When ageing tumour cells get going again

Dr. Ilaria Guccini

Institute of Oncology Research (IOR), Bellinzona
ETH Zürich

Dr. Ajinkya Revandkar 

Institute of Oncology Research (IOR), Bellinzona

Although primary prostate cancer (PCa) is highly treatable, metastatic PCa remains detrimental and poses a severe therapeutic challenge. Many stresses and conventional therapies, including chemotherapy, trigger growth arrest in cells called cellular senescence, also termed as “Premature Ageing.” Premature ageing in stressed/damaged cells at early stages prevents malignant transformation (cancer initiation): however, therapy-induced senescence in cancer cells prevents cancer progression and spread. Intriguingly, under certain conditions, ageing tumour cells do not become weaker over time but, paradoxically, they help tumors to become even more aggressive and resistant to chemotherapies. This is a phenomenon that has puzzled many cancer researchers for years.  

Ilaria Guccini and Ajinkya Revandkar contemplated this unsolved problem. Their two core questions were: how come an anti-tumor process backfires and initiates metastasis which accounts for cancer-related deaths, and how can we prevent this process from getting started? 

The two researchers and their research team discovered that the metalloproteinase-1 inhibitor, TIMP-1, plays a decisive role in the distinct outcomes of ageing of cancer cells. Loss of TIMP-1 in aged cancer cells triggers reprogramming of tumor microenvironment that initiates metastasis, which doesn’t happen in the presence of intra-tumoral TIMP-1. Moreover, eliminating these premature aged TIMP-1-deficient cancer cells can block this process which vouches for the senolytic therapy for cancer treatment. Thus, this “ageing of tumor cells regime” that the tumor itself triggers, under certain circumstances, promotes metastases. Simply put: geriatric cancer cells can get going again if the TIMP-1 gene is or gets switched off.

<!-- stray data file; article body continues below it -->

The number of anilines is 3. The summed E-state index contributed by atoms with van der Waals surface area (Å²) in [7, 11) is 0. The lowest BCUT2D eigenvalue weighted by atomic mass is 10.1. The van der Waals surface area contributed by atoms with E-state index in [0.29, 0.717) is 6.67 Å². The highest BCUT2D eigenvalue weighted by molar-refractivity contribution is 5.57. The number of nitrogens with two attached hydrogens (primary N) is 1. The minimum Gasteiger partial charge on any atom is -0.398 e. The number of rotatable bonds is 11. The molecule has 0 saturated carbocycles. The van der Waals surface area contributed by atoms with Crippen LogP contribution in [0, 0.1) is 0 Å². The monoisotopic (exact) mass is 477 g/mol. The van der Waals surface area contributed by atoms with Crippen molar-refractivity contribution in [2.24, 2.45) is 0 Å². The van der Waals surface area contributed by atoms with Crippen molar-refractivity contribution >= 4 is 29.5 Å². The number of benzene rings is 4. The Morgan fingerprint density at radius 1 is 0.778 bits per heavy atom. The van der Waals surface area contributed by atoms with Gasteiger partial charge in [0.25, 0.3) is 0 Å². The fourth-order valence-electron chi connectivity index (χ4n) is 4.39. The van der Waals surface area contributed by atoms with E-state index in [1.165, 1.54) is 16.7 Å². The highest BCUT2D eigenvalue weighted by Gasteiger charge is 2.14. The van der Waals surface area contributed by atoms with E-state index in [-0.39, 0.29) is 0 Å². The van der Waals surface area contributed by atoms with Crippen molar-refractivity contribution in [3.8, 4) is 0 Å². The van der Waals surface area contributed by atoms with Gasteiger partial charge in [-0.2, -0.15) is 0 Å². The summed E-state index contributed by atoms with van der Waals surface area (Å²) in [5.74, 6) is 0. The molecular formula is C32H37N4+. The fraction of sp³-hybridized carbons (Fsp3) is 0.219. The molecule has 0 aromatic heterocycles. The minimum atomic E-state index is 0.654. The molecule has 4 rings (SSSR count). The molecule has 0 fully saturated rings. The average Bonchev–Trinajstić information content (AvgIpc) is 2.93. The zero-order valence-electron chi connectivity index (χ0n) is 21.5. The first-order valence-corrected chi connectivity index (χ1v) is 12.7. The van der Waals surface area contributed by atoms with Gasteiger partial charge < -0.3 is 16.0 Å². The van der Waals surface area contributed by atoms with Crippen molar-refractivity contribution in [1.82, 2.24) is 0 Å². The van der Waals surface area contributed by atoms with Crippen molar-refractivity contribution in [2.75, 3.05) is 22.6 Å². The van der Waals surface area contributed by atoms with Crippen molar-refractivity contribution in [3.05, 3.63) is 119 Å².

These insights help us understand processes in tumour cell senescence in prostate cancer that were not understood to date and may influence therapy in the future.

Senescence Reprogramming by TIMP1 Deficiency Promotes Prostate Cancer Metastasis. Ilaria Guccini*, Ajinkya Revandkar*, Mariantonietta D’Ambrosio, Manuel Colucci, Emiliano Pasquini, Simone Mosole, Martina Troiani, Daniela Brina, Raheleh Sheibani-Tezerji, Angela Rita Elia, Andrea Rinaldi, Nicolò Pernigoni, Jan Hendrik Rüschoff, Susanne Dettwiler, Angelo M De Marzo, Emmanuel S Antonarakis, Costanza Borrelli, Andreas E Moor, Ramon Garcia-Escudero, Abdullah Alajati, Giuseppe Attanasio, Marco Losa, Holger Moch, Peter Wild, Gerda Egger and Andrea Alimonti. 
Cancer Cell. 2021 Jan 11;39(1):68-82.e9. doi: 10.1016/j.ccell.2020.10.012
*These authors contributed equally to this work.